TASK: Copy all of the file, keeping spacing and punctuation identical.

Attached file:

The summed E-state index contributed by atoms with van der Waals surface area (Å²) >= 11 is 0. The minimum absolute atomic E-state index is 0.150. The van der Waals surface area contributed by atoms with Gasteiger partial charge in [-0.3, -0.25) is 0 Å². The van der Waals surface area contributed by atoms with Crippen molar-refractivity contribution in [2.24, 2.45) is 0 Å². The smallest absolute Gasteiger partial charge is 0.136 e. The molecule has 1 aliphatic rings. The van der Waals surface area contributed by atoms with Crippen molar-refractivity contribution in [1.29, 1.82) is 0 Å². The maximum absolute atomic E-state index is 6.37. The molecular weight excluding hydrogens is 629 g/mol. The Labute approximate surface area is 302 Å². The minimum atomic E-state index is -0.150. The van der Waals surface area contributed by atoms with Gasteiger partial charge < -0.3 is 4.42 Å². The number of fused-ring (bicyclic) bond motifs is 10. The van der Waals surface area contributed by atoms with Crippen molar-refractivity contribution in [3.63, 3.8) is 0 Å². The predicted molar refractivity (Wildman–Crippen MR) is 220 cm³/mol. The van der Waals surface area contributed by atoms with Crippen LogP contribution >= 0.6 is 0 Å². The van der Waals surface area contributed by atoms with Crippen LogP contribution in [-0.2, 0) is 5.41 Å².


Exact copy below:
The summed E-state index contributed by atoms with van der Waals surface area (Å²) >= 11 is 0. The minimum absolute atomic E-state index is 0.150. The van der Waals surface area contributed by atoms with Gasteiger partial charge in [-0.3, -0.25) is 0 Å². The van der Waals surface area contributed by atoms with Crippen molar-refractivity contribution in [2.24, 2.45) is 0 Å². The smallest absolute Gasteiger partial charge is 0.136 e. The molecule has 1 aliphatic rings. The van der Waals surface area contributed by atoms with Crippen molar-refractivity contribution in [1.29, 1.82) is 0 Å². The maximum absolute atomic E-state index is 6.37. The molecular weight excluding hydrogens is 629 g/mol. The Labute approximate surface area is 302 Å². The minimum atomic E-state index is -0.150. The van der Waals surface area contributed by atoms with Gasteiger partial charge < -0.3 is 4.42 Å². The number of fused-ring (bicyclic) bond motifs is 10. The van der Waals surface area contributed by atoms with Crippen molar-refractivity contribution in [3.63, 3.8) is 0 Å². The predicted molar refractivity (Wildman–Crippen MR) is 220 cm³/mol. The van der Waals surface area contributed by atoms with Crippen LogP contribution >= 0.6 is 0 Å². The van der Waals surface area contributed by atoms with Crippen LogP contribution in [-0.2, 0) is 5.41 Å².